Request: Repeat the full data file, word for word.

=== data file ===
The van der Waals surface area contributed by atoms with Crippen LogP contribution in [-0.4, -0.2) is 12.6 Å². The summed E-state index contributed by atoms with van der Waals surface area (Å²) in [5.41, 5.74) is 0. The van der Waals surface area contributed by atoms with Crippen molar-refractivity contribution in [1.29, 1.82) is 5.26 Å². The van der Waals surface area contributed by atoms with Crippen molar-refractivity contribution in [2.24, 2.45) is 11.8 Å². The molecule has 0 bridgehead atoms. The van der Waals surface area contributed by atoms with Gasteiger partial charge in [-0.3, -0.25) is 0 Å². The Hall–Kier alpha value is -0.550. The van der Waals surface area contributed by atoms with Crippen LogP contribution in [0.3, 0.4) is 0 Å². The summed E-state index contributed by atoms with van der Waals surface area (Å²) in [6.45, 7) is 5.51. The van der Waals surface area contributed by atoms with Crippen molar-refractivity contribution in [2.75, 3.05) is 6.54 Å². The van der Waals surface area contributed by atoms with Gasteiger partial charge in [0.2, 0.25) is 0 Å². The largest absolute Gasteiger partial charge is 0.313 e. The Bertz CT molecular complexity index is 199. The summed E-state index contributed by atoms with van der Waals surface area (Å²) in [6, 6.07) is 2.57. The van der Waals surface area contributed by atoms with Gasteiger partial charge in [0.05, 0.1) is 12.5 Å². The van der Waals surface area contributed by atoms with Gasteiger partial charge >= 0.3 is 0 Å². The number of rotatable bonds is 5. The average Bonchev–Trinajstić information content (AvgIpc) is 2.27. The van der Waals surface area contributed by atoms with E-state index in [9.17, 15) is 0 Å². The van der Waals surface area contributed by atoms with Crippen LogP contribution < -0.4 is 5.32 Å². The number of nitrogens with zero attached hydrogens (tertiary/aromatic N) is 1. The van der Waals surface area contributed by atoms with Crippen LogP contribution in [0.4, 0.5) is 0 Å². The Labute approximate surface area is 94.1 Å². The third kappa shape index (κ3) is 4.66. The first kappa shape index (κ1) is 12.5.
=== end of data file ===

The van der Waals surface area contributed by atoms with Crippen LogP contribution in [-0.4, -0.2) is 12.6 Å². The summed E-state index contributed by atoms with van der Waals surface area (Å²) in [5.41, 5.74) is 0. The van der Waals surface area contributed by atoms with Crippen molar-refractivity contribution in [1.29, 1.82) is 5.26 Å². The van der Waals surface area contributed by atoms with Crippen molar-refractivity contribution in [2.24, 2.45) is 11.8 Å². The molecule has 0 bridgehead atoms. The van der Waals surface area contributed by atoms with Gasteiger partial charge in [-0.3, -0.25) is 0 Å². The Hall–Kier alpha value is -0.550. The van der Waals surface area contributed by atoms with Crippen LogP contribution in [0.3, 0.4) is 0 Å². The summed E-state index contributed by atoms with van der Waals surface area (Å²) in [6.45, 7) is 5.51. The van der Waals surface area contributed by atoms with Crippen molar-refractivity contribution in [2.75, 3.05) is 6.54 Å². The van der Waals surface area contributed by atoms with Gasteiger partial charge in [0.2, 0.25) is 0 Å². The largest absolute Gasteiger partial charge is 0.313 e. The Bertz CT molecular complexity index is 199. The summed E-state index contributed by atoms with van der Waals surface area (Å²) in [6, 6.07) is 2.57. The van der Waals surface area contributed by atoms with Gasteiger partial charge in [0.05, 0.1) is 12.5 Å². The van der Waals surface area contributed by atoms with Gasteiger partial charge >= 0.3 is 0 Å². The number of rotatable bonds is 5. The average Bonchev–Trinajstić information content (AvgIpc) is 2.27. The van der Waals surface area contributed by atoms with E-state index in [9.17, 15) is 0 Å². The van der Waals surface area contributed by atoms with Crippen LogP contribution < -0.4 is 5.32 Å². The number of nitrogens with zero attached hydrogens (tertiary/aromatic N) is 1. The van der Waals surface area contributed by atoms with Crippen LogP contribution in [0.4, 0.5) is 0 Å². The Labute approximate surface area is 94.1 Å². The third kappa shape index (κ3) is 4.66. The first kappa shape index (κ1) is 12.5.